First step is to initialize the logger with the IConfiguration. That way the logger changes the level as soon as you change the corresponding configuration (file).

In this post I will provide 2 examples, one that is using the ILoggingBuilder of the ASP.NET Core and the other example is using Serilog because it is not tightly coupled to ASP.NET Core (but works very well with it!). 

Using ILoggingBuilder:

// the content of appsettings.json
{
    "Logging": {
        "LogLevel": { "Default": "Information" }
    }
}
-----------------------------------------
var config = new ConfigurationBuilder().
    AddJsonFile("appsettings.json", false, true) // reloadOnChange=true
    .Build();
// Setup of ASP.NET Core application WebHostWebHost
    .CreateDefaultBuilder()
    .ConfigureLogging(builder =>
    {
        builder.AddConfiguration(config); // <= init logger
        builder.AddConsole();
    })
    ...

Using Serilog:

// the content of appsettings.json
{
    "Serilog": {
        "MinimumLevel": { "Default": "Information" }
    }
}
-----------------------------------------
var config = new ConfigurationBuilder()
    .AddJsonFile("appsettings.json", false, true) // reloadOnChange=true
    .Build();
var serilogConfig = new LoggerConfiguration()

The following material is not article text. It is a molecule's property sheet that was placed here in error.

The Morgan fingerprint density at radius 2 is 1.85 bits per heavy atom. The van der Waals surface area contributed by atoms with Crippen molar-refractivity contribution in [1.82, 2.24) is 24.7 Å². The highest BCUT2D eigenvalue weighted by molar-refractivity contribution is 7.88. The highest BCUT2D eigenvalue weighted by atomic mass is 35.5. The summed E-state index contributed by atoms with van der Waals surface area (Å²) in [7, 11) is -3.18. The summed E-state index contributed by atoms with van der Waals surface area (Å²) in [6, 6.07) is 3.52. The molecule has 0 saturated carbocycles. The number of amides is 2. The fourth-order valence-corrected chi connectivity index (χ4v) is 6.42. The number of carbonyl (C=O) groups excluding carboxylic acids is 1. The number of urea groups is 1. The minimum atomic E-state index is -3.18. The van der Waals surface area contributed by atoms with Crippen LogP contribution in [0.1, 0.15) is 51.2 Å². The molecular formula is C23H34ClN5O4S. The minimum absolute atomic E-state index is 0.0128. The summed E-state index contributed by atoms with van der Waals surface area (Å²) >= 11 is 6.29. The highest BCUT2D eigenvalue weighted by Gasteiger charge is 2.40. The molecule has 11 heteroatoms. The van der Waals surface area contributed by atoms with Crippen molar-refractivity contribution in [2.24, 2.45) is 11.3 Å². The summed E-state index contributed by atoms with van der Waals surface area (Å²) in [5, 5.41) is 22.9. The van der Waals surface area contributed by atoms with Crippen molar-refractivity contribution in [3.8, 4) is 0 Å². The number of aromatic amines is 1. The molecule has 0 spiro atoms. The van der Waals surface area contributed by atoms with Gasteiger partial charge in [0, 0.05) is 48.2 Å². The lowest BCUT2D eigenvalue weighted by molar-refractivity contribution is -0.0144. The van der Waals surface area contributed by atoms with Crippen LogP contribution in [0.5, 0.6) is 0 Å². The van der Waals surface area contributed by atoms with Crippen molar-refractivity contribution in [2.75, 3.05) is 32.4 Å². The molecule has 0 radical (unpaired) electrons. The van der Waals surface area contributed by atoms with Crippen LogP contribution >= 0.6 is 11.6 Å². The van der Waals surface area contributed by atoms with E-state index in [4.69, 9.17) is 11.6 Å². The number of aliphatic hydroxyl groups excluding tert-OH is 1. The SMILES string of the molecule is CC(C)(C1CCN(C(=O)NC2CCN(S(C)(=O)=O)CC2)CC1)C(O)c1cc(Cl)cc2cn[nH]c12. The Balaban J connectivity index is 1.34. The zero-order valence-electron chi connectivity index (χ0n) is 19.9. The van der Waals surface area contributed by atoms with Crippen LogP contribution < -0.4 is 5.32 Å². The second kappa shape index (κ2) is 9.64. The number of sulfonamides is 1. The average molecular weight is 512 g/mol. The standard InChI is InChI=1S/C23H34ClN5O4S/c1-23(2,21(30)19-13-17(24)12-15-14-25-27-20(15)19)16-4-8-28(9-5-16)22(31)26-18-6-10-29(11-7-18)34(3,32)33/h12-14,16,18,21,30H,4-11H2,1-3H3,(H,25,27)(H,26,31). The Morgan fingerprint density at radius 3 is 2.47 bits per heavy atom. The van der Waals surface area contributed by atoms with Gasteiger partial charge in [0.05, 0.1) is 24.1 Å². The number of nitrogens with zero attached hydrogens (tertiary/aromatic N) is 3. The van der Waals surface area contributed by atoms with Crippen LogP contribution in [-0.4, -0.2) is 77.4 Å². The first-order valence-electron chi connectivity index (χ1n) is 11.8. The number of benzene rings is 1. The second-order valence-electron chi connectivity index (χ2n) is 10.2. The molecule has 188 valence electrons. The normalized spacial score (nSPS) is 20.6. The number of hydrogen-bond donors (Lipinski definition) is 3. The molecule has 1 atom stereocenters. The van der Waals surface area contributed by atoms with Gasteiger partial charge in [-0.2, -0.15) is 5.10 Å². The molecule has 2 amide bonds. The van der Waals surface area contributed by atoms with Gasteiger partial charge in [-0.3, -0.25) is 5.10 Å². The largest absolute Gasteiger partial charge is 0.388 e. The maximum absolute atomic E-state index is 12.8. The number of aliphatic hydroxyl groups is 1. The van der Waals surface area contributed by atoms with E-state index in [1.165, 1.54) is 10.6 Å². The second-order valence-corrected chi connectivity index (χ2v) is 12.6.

.ReadFrom.Configuration(config) // <= init logger
    .WriteTo.Console();

In case you are interested in integration with (ASP).NET Core 

// If having a WebHost
WebHost
    .CreateDefaultBuilder()
    .ConfigureLogging(builder =>
    {
        builder.AddSerilog(serilogConfig.CreateLogger());
    })
    ...;

// If there is no WebHost
var loggerFactory = new LoggerFactory()
    .AddSerilog(serilogConfig.CreateLogger());

At this point the loggers are coupled to IConfiguration or rather to appsettings.json, i.e if you change the level to Debug the app starts emitting debug-messages as well, without restarting it.

This solution has one downside, you need physical access to the appsettings.json. Even if you do, it still would be better to not change the configuration file. What we want is a component that let us set and reset a temporary log level and if this temporary level is not active then the values from appsettings.json should be used. That way you can change the level from the GUI or via an HTTP request against the Web API of your web application.

Luckily, the implementation effort for that feature is pretty low, but that's for another day...


ASP.NET Core: Update to Autofac 4.6.1 recommended - more than a bugfix release

If you are using Autofac in your ASP.NET Core application then I recommend to update Autofac to version 4.6.1. This bugfix release brought a change how child scope handle additional registrations so that some errors like Cannot resolve parameter 'IOptionsFactory<KestrelServerOptions>' just disappear.

With additional registrations I mean the following:

var builder = new ContainerBuilder();

using (var container = builder.Build())
{
    using (var childScope = container.BeginLifetimeScope(innerBuilder =>
        {
            // additional registration that are known by childScope only
            innerBuilder.RegisterType<Foo>().AsSelf();
        }))
    {
        ...
    }
}